YEAR IN REVIEW: A tumultuous year for the region's school districts
Armstrong Elementary School was one of several slated for closure in school districts across the region in 2016, as trustees struggled to find ways to deal with declining enrolments and budget cuts.
Image Credit: Charlotte Helston
December 30, 2016 - 10:30 AM
Overstretched budgets and funding cuts took their toll on the region’s school boards this year.
The North Okanagan Shuswap Board of Education discussed closure of two schools, Silver Creek Elementary and Pleasant Valley Secondary Schools, resulting in widespread community opposition, especially over the proposed closure of Armstrong Elementary School. The school board voted in March to prolong the public consultation process for another year, allowing the two schools to remain open with the school closures officially taken off the table in December.
The school district also dealt with the firing of the entire school board on June 15 after the board came under intense scrutiny for transferring $10. 5 million in surpluses from the operating budget into the capital budget in order to build a new administration office.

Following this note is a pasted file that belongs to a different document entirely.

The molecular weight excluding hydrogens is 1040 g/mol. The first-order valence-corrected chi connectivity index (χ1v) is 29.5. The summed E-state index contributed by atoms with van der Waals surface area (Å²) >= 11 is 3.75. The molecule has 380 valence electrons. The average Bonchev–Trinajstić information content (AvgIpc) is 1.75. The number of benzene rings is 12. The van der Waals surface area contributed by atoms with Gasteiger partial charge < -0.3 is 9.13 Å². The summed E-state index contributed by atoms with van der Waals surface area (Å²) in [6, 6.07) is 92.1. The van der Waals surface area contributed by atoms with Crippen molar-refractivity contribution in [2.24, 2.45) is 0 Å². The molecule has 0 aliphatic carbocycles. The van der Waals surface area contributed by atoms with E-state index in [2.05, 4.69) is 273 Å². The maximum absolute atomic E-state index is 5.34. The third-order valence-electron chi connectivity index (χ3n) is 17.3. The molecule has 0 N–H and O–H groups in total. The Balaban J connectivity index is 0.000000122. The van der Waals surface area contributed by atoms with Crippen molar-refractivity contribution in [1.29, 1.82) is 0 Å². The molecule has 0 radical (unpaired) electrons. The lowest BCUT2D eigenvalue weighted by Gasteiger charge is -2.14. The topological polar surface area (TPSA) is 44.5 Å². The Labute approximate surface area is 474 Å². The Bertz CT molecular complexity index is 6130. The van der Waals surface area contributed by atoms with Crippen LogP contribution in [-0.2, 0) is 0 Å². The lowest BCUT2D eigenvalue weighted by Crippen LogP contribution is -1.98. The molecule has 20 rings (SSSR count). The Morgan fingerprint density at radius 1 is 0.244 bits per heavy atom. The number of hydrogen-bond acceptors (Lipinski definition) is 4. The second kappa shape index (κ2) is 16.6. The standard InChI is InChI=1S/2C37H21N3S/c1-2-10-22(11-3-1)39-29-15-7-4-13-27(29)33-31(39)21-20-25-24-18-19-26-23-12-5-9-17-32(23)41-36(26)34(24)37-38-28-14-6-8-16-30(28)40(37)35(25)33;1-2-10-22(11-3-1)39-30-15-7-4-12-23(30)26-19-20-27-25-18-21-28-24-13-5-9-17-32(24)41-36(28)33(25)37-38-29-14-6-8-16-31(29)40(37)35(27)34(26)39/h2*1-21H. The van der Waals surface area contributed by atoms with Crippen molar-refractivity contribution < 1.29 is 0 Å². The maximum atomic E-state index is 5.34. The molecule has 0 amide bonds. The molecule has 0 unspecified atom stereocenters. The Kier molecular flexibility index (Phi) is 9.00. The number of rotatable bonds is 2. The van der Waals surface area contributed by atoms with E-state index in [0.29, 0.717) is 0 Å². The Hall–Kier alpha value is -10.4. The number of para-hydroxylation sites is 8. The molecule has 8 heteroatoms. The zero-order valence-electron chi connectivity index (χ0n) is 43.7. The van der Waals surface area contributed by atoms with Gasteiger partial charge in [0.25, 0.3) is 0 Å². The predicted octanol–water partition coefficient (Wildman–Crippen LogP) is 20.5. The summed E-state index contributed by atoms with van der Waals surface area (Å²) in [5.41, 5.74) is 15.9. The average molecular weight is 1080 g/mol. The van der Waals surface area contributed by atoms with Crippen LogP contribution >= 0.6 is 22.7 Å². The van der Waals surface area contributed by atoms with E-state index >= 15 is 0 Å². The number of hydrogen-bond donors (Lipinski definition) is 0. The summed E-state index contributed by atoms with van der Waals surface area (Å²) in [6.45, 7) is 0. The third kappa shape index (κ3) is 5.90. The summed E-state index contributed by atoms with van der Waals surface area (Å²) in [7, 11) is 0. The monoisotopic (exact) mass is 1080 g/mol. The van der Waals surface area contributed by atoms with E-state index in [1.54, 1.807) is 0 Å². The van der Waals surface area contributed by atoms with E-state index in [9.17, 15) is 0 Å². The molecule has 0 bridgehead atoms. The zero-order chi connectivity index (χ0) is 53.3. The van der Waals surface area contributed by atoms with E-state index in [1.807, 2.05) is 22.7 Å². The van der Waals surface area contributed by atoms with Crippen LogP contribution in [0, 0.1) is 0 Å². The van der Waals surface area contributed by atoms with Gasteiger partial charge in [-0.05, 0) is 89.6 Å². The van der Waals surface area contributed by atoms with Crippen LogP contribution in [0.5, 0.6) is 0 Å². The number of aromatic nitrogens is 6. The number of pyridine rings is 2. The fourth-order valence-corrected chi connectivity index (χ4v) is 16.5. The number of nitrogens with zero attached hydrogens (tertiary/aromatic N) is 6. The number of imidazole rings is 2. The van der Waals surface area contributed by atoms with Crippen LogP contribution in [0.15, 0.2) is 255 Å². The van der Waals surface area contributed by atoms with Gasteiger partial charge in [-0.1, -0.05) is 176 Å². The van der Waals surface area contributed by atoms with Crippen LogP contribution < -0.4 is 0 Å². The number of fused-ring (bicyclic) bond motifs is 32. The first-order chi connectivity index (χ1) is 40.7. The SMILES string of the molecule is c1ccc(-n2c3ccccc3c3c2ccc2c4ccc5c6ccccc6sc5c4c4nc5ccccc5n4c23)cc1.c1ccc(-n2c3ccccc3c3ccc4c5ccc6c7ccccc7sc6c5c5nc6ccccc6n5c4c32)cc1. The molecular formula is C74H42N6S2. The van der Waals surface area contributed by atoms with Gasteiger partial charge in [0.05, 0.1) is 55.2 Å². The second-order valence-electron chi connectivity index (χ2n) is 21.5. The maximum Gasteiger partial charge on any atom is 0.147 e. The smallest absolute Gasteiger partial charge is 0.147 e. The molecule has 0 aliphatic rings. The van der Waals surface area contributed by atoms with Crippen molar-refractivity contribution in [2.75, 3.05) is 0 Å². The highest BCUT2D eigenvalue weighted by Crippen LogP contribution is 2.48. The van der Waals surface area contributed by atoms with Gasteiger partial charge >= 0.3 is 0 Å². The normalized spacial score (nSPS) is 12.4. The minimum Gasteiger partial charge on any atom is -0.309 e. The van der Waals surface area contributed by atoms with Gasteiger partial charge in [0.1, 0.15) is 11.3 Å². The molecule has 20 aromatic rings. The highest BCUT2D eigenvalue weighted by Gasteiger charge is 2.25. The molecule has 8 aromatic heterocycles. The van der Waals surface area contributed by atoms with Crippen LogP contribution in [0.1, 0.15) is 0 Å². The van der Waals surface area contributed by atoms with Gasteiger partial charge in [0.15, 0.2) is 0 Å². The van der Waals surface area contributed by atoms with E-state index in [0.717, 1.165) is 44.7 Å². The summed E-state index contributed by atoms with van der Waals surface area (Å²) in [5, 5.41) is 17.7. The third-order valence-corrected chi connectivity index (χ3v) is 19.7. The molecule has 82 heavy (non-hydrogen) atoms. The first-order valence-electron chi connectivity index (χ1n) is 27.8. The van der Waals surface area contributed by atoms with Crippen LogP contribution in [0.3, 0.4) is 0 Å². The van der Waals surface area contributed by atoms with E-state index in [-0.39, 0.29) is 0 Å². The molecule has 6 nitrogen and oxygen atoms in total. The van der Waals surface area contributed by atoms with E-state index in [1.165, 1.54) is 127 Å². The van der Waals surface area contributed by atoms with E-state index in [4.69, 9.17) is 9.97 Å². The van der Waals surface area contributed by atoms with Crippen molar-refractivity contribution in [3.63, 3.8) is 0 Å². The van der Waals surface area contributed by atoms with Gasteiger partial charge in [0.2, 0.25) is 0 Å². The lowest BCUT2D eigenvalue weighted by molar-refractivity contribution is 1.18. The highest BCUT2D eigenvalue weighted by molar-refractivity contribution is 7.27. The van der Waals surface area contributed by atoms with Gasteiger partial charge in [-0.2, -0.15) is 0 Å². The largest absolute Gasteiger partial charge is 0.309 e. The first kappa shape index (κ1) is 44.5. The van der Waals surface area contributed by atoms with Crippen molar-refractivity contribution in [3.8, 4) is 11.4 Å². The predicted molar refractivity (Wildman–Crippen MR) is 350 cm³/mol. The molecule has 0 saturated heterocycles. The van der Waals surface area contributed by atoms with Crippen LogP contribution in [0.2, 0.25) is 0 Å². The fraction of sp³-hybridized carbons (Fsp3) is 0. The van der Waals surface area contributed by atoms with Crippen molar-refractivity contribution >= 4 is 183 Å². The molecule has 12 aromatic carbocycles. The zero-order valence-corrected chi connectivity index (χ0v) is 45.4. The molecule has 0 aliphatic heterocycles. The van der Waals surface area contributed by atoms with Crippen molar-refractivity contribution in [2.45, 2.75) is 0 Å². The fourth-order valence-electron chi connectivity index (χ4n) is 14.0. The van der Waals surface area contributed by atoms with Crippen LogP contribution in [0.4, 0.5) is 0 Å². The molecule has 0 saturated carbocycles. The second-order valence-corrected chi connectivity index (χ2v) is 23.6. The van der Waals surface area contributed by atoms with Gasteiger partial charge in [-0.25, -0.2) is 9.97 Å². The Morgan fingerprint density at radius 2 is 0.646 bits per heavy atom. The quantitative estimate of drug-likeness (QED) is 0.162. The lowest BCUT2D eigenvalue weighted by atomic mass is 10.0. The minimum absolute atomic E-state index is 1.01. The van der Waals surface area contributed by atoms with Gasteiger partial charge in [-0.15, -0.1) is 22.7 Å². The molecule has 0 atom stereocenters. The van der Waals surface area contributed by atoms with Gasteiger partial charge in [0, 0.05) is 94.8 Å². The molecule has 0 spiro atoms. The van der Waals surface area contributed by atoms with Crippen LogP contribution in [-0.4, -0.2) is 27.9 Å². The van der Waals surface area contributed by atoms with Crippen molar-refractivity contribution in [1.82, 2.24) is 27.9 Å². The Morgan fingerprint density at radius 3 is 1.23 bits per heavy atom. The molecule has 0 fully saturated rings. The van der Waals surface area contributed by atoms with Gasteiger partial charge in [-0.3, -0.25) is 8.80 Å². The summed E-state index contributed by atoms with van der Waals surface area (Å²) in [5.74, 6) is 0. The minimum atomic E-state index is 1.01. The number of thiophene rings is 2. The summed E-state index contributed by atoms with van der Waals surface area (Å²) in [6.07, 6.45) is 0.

Okanagan Skaha and Okanagan Similkameen School Districts, in the Okanagan Valley’s southern regions, faced a similar dilemma as the Okanagan Skaha School Board looked at shutting down three schools in Penticton and one in Summerland, and the Okanagan Similkameen School District pondered the possibility of closing two schools in their district.
As in the north, both school districts faced community opposition from parents, students and even local politicians, with the Town of Osoyoos initiating a lawsuit over the Okanagan Similkameen school board’s intention to shut down Osoyoos Secondary School.
The issues were finally resolved in late June when the province established the Rural Education Enhancement Funds program, providing additional funding necessary to keep open West Bench and Trout Creek Schools in Okanagan Skaha, and Osoyoos Secondary School in Okanagan Similkameen.
The Kamloops School District dealt with funding shortfalls through teaching and administrative staff cuts as they looked for a way to pare $3.4 million from their operating budget.
Kamloops also began dealing with the problem of aging schools as discussions with the province took place over replacement of South Kamloops Secondary School at an estimated cost of $50 million. The district also began to look at replacing other schools, reporting 50 per cent of the district’s schools were 50 or more years old.
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